I’m confident it’s bogus, and I suspect it was sent out accidentally. Maybe someone at Facebook is testing a new email template, and accidentally sent it to a real subset of users on a real mail server.

Update (4/18): The Facebook Help page linked in the message now contains the following statement:

No action required

You may have received an email that we sent out in error, and your Page may not have violated the Pages Policy on restrictions around sharing, distributing or promoting content inauthentically. Please ignore the email you received on 04/15/2019.

We apologize for any inconvenience.

So it looks like it was what I expected: a test message sent out by mistake.

Update (4/19): Four days later, Facebook finally sent me a follow-up email saying, “We sent you an email by mistake.”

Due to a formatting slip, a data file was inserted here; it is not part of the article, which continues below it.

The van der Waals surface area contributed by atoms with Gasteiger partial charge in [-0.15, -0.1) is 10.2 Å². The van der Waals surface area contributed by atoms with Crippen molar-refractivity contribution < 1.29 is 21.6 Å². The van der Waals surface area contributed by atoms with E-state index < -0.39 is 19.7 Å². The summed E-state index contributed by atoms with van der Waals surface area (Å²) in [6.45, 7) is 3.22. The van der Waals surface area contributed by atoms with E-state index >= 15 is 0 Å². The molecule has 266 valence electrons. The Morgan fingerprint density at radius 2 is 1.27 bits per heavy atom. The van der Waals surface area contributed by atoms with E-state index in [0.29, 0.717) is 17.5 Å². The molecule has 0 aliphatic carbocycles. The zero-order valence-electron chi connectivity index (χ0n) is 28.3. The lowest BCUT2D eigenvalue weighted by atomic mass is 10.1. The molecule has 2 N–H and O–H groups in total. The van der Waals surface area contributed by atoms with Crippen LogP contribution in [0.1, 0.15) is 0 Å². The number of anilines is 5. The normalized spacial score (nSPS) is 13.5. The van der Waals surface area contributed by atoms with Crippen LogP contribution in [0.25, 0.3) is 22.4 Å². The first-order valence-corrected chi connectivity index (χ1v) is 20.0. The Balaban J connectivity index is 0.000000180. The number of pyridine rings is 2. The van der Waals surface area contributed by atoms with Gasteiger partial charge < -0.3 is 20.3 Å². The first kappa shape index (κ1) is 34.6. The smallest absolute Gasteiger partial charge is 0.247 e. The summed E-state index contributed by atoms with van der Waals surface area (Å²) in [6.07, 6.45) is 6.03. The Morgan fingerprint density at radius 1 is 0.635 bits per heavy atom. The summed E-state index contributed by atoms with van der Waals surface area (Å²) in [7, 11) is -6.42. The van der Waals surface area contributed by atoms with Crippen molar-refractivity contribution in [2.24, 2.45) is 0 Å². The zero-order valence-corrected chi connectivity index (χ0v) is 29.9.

Anyone familiar with what Facebook Pages considers to be a “business?”

Facebook decided to group my “business pages” (two blogs, neither of which is a business, one of which I had already marked for deletion a few days ago) into a “business account.” I thought maybe they’d flattened their definitions, but another page (for a long-defunct user group that I also marked for deletion this week) didn’t get lumped into it.

“Help” hasn’t been terribly helpful.

Knowing Facebook, I half-suspect it’s some weird “Oh noes, he’s deleting pages because he thinks he doesn’t have the tools he needs! Let’s change his settings so he’ll see that we do offer the tools!” I deleted the pages because they’ve been inactive for years, not because I don’t have advertising tools for them.

I don’t need a “Facebook business account,” but I’m reluctant to delete it unless I can be sure I won’t lose access to the active blog’s page. And again, “Help” has been spectacularly unhelpful.